July 6, 2020 · 1:30 PM
June 29, 2020 · 10:40 AM
I have always been fascinated by thunderstorms. Living in a Mid-Atlantic state, during the spring and summer months, we are inundated with our share of severe weather, though not an overabundance of tornadoes. I am enthralled with each component – lightning, thunder, wind, updrafts, downdrafts, wall clouds, tornadoes and mesocyclones. I penned my first short story in high school with a tornado being the center of the tale.
To take this a step further, hurricanes tend to captivate my attention during their season, from June 1st until November 31st with the heaviest occurrences in late summer and early fall. I entertained the thought of becoming a storm chaser; however, with no formal training and unwilling to risk my neck in a big whirlwind of not knowing what I’m doing, I changed my thought process.
Now, I prefer to write about dicey weather situations. I can set the stage with tornadoes, hurricanes, volcanoes, or a wayward spring shower if I so choose. Perhaps one of these weather monsters will collide with a creature from Burrus Plax. There’s no way to forecast this outcome.
Have a great day. And if you live in an area prone to severe weather, please be careful and lay low.
To end on a sideways note, the protagonist in my tornado-filled short story ended up in Oz.
June 22, 2020 · 8:32 AM
Some enjoy living in the city, others in urban areas and still others (me being one) in a rural setting, or as some say, the country. I’m surrounded by beautiful oak trees. In fact, when I was writing Eden’s Wake, the second book of the Rising Tide series, oak leaves were the inspiration for creatures called the Narify.
It doesn’t matter where you reside as long as it brings you enjoyment. Things are different for a city dweller than one who lives in the country. Municipal water and sewage compared to a well and septic system for one. Items and services are more readily available in a city setting; whereas, they may be few and far between in rural locales.
Another important item is law enforcement. In the country, we rely on sheriffs and deputies; however, in the city you are fortunate enough to enlist the services of Superman, Batman and the like.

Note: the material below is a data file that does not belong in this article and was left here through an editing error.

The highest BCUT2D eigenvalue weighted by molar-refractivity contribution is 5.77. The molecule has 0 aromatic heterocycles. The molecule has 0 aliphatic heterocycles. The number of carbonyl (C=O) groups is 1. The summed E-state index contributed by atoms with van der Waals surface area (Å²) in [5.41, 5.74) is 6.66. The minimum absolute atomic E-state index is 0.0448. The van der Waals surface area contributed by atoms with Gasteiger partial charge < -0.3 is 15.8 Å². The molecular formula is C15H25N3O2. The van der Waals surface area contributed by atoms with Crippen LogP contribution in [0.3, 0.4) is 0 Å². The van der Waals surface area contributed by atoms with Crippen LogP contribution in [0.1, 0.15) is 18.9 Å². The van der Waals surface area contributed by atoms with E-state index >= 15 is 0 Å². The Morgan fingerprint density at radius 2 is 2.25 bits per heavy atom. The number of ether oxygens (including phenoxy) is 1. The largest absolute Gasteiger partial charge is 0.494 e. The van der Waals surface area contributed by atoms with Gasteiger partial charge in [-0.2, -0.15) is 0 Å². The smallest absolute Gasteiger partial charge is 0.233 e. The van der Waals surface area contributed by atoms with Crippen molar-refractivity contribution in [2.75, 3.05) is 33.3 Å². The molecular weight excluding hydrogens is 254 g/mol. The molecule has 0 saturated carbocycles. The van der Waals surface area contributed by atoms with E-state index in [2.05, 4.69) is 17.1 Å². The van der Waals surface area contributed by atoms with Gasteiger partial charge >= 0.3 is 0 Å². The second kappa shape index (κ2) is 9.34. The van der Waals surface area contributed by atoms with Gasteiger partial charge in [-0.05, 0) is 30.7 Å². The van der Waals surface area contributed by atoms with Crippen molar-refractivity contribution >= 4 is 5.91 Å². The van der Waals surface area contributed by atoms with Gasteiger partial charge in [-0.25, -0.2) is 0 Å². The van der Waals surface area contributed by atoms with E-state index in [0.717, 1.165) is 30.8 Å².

If you’re a gourmet, food is another reason to enjoy city life. It has been my privilege to see a large amount of this country and to have spent time in many of its cities. From the west coast to the east coast and many points in between, I have dined on the finest fare available. All in all by a tiny margin, New Orleans sticks out as one of my favorite food destinations. Although, I’ll admit after a week in the crescent city the after burners are on full mode flame-out. That’s what you get when you are a lover of spicy foods.
We now return to the jest of the post, after my food critic corner. It makes no difference where you choose to live, they both have pros and cons. I prefer trees, fields and the quiet they bring, along with the star filled skies at night.
Enjoy the upcoming week and do yourself a favor. Munch on a few hot peppers and get your after-burners to cranking out the flames!
June 15, 2020 · 9:20 AM
If I Exaggerate Something That’s Already Been Exaggerated, Does That Make the Exaggerated an Exaggerated Exaggeration?
Being a science fiction writer, I am able to exaggerate things to the nth degree. In fact, you can say some of my writing is exaggeration personified. I find when creating creatures, exaggerations often come into play. In looking through the vast majority of my writing, I can see where I’ve spread the exaggerations rather thick; however, in my case, I find it necessary, especially, when the points I’ve exaggerated are believable.
Let’s venture from the world of make believe into our everyday lives. How many times have you heard, “It must be a thousand degrees in here?” Or, who could forget, “I’ve seen that a million times.”? Here’s an oldie but goodie, “I literally jumped out of my skin.” Remember this, “If I’ve told you once, I’ve told you a hundred times.“? I could go on and on, but let’s finish big. “I’m gonna hit you so hard, I’ll knock you into next week.”
It’s comical how often we exaggerate in our day to day lives without giving it a second thought, and to that end, I’d like to Thank you for taking time to read this week’s post. Just be sure, “Not to eat anything for dinner that you’ve eaten a thousand times before!”
June 8, 2020 · 11:26 AM
I’ll have to admit I’m enthralled whenever I watch a television show or movie centered around an author. For reasons unknown, this seems to be more prevalent in mysteries.
Being one of my favorite shows, I watch Andy Griffith each morning. This a.m., there was an episode where Andy’s fiancée, Helen Crump, had written a children’s manuscript and sent it to a publisher in Richmond. Surprisingly so, in the mail several weeks later came an acceptance letter and a check for $1,000.
She made the trip to Richmond and reviewed details such as art work. The publisher suggested she begin rewrites. Later on in the show, one of the editors came to Mayberry and began working with Helen in the rewriting process. It was really surprising to see the characters write with nothing but a pencil.
On one occasion, I saw a typewriter, not in use, but packed up with the lid attached. Even with the double barrel approach of the mighty pencil and the electric typewriter, I cannot imagine having to do edits and rewrites with such archaic writing utensils. Still we complain like babies when our computers act up showing how spoiled we’ve become with the tools of today at our disposal.
June 1, 2020 · 11:01 AM
When I set out to write my first novel, I admit I was a bit apprehensive. Being used to pinning only short stories, you understand my hesitancy. Once I began and discovered the difference between the two was not as astronomical as I had originally feared, the process smoothed considerably.
After the book was written, it was edited with the help of numerous people more adept in the ways of blah, blah, blah, yackity schmackity grammar type things.